As "Phantoms" or birthing "Machines made in Imitation of real Women," as the Scottish obstetrician William Smellie (1697-1763) described them, invited exploratory touch and trained the hands in methods of delivery. Although Smellie is often credited with inventing the first birthing machine, the highly acclaimed French midwife Angelique de Coudray (1712-1794) got there first in 1758. Her leather and cloth model—with which she travelled all over France—had a flesh-like pliability, boning to give it structure, internal straps that mimicked the birth canal's elastic muscles, and an infant doll with nose, ears and an open mouth that allowed midwives to insert two fingers to practice breach deliveries (Figure 7). Over the years, Coudray developed more elaborate models, including "wet" ones that contained coloured fluids.
Birthing machine of Madame de Coudray; mid-18th century, Musée Flaubert et d'Histoire de la Médecine à Rouen.
A modern tableau of oil-painted terracotta, Mauro Mazzali's The Obstetrics Class of Giovanni Antonio Galli (2004), imagines the eighteenth-century Bolognese surgeon Galli (1708-1782) demonstrating on a miniature version of an original glass birthing machine (see below). Emphasizing the importance of touch in his teaching, Galli had midwives practice deliveries while blindfolded. In this interpretation of a teaching scene, a midwife physically manipulates a pregnant woman, while Galli maintains a clinical gaze and a professional distance—his hand hovering over the artificial womb—suggesting his membership in a professionalizing fraternity of male obstetricians which increasingly excluded women.
Left two: Mauro Mazzali (artist), The obstetrics class of Giovanni Antonio Galli, 2004, terracotta model; Museo di Palazzo Poggi, Bologna. Right: Giovanni Galli (designer), Antonio Cartolari (creator), Glass birthing machine, mid-18th century; Museo di Palazzo Poggi, Bologna.
The Machine Dismembered
Mechanistic views of the body inform not only the design of birthing machines but also wax and clay models of reproductive organs and fetuses, excised of extraneous parts. In the Bolognese clay model of twins in-utero and in the Florentine ceroplastics below, all signs of personhood are gone and the mother is reduced to a fleshly husk, opened to reveal the secret world of generation.
Left: Giovanni Battista Sandri (artist), Giovanni Galli (commissioner), Obstetrical model, polychrome clay, c. mid-eighteenth century, Museo di Palazzo Poggi, Bologna. Middle and right: Clemente Susini and workshop (artists), after William Smellie, Twins in utero, c. 1770–90, La Specola, Florence.
Left: Engraving after William Smellie (anatomist) & Jan van Rymsdyck (artist), "A cross-section of a pregnant uterus containing twins," A set of anatomical tables, 2nd ed. 1761. Right: Jan van Rymsdyck (artist), William Hunter (anatomist), "Fetus in utero." The anatomy of the human gravid uteris, 1774, courtesy of the Wellcome Library.
These latter models are based upon the large-scale naturalistic illustrations of the famous obstetrical atlases of William Smellie and fellow Scottish anatomist William Hunter. Largely drawn by Dutch artist Jan van Rymsdyk, seem to be unmediated images, a "snapshot" of an exact moment of dissection, without artistic flourish. However, such hyper-realistic representation — whether drawing/engraving or model — required careful behind-the-scenes artistry and many numbers of dissections to produce a composite image.
Art and Science; Entertainment and Education
The models above, of uterus and fetus, and of dismembered mother, declare a more obvious allegiance to truth-to-nature than the full-figured, highly aestheticized anatomical Venuses. In the nineteenth century, such differences in illustrative priorities became more pronounced, and the centuries-long alliance between science and art weakened. These changes were reflected in models of pregnancy: there were those, intended for medical audiences, which aspired to mechanical objectivity; then, there were those, intended for popular audiences that sought largely to entertain.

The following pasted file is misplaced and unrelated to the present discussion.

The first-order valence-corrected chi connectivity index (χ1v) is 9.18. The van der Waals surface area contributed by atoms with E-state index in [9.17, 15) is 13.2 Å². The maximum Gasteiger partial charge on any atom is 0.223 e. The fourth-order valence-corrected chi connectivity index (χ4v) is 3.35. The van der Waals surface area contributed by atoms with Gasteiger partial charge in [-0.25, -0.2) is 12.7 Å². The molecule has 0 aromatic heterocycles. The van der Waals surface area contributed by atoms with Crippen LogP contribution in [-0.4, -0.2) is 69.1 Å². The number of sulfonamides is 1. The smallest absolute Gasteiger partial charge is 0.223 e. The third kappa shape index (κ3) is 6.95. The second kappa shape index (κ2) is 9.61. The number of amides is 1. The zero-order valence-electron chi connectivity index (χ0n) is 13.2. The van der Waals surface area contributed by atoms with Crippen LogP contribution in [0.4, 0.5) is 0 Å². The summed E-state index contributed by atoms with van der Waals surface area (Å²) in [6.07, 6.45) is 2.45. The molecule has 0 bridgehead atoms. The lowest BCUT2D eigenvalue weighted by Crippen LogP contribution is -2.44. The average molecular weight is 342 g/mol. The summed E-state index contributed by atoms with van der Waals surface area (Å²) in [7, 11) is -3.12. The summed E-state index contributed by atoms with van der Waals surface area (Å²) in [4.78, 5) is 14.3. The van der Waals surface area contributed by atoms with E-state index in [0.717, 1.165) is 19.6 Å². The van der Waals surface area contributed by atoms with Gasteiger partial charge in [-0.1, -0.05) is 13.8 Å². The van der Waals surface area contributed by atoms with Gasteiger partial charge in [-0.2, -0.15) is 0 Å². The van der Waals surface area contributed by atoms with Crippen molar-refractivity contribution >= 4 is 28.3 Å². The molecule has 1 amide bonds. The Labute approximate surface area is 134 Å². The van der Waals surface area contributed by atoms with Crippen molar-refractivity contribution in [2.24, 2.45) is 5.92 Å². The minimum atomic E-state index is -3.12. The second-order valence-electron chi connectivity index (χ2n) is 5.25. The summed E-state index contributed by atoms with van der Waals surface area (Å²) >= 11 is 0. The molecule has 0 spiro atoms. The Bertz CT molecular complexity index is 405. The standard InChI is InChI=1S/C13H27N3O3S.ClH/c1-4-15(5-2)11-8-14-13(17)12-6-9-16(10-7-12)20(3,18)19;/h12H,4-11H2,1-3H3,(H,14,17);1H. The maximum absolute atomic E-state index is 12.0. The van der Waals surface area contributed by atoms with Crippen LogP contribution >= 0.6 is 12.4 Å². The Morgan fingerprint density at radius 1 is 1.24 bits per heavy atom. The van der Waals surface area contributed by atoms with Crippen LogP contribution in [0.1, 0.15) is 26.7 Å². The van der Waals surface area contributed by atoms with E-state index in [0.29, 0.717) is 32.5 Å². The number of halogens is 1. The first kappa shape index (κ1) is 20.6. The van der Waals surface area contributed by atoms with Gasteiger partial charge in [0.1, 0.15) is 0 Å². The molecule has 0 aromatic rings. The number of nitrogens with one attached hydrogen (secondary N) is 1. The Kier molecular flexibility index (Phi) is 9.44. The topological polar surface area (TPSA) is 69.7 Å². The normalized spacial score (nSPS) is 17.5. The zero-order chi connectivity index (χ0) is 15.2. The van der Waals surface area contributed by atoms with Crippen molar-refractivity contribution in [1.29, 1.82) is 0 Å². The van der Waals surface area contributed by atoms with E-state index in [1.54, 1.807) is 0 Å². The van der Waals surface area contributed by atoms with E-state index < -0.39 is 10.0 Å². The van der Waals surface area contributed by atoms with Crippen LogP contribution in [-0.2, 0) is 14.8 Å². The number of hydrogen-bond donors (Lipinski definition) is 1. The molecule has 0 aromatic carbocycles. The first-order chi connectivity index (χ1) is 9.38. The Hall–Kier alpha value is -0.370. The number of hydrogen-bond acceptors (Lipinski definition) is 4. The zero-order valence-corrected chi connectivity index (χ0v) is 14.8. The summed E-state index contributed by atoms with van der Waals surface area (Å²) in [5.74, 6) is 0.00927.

Of the scientific type could be counted the precise papier-mâché obstetrical models produced at anatomist Louis Auzoux's progressive factory, a 'production Utopia', in a Normandy village. The 1850s ovology set below, which includes a cross-section of the vagina and ovaries, as well as twenty-one models showing embryonic development from ovulation to the thirtieth day, instructed students in the new field of embryology (see below). Of the popular, fairground type could be counted Pierre Spitzner's anatomical Venuses, which from mid-century, were exhibited alongside pathological models showing the horrors of syphilis and other 'moral' diseases at the Grand musée anatomique et ethnologique in Paris.
Louis Auzoux, Ovology set, c. 1850; Creative Commons Public Domain Mark 1.0 License.
Among the stars of Spitzner's show were a number of Venuses in glass cases: the Venus Endormie, or Sleeping Venus, the Ceasarian Venus, the 40-piece Demountable Venus (see below), and full-sized figures in the process of delivering or being delivered. Described by writer Italo Calvino as 'the most incredible example of sadist-surrealist fantasy', the Caesarean Venus is a study in strangely violent contrasts and resemblances (29; see below). Bodiless, manicured hands stand out against bloodless, white-gowned, doll-mother whose own hands are absent and whose ankles are bound; then, her oval face mirrors a gaping abdominal cavity of similar shape and size. Calvino reads her expression as 'pain', but it could be read rather as surprise, an expression that might, in turn, reflect those of visitors to Spitzner's exhibition.
Left: Pierre Spitzner, "Anatomical Venus in 40 parts." Right: "Caesarean Venus," c. mid-19th century, University of Montpellier, France; Creative Commons Public Domain Mark 1.0 Licence.
All of these wonderful models, only a fraction of those produced in the eighteenth and nineteenth centuries, are an intriguing mix of science and art, idealism and realism, fantasy and fact. It stands to reason that they provoke varied responses, from wonder to desire, fear to revulsion. Whatever our own response, these models reflect — and have shaped — how we visualize and understand the workings of this mysterious machine, the body, and its reproductive capabilities.
Daily Journal 3088 (Nov 28, 1730) and 3091 (Dec 2, 1730).
Daily Post 5506 (May 5, 1737).
Calvino, Italo. "The Museum of Wax Monsters," Collection of Sand, trans. Martin McLaughlin, Boston: Mariner, 2002, 26-31.
Hawthorne, Nathaniel. Passages from the French and Italian Note-Books, 2 vols. London: Strahan, 1871.
Proust, Marcel. Remembrance of Things Past, trans. C. K. Scott Moncrieff. 3 vols. London: Penguin, 2016.
Rackstrow, Benjamin. An Explanation of the Figure of Anatomy. London: 1747.
Rackstrow Museum. A Brief Description of Those Curious and Excellent Figures of the Human Anatomy in Wax. London, 1790.
Smellie, William. A Course of Lectures upon Midwifery, […] Perform'd on Different Machines made in Imitation of Real Women and Children. London: 1745.
Vigée-Lebrun, Louise-Élisabeth. Souvenirs, 2 vols. Paris: Charpentier, 1869.
Created 23 September 2022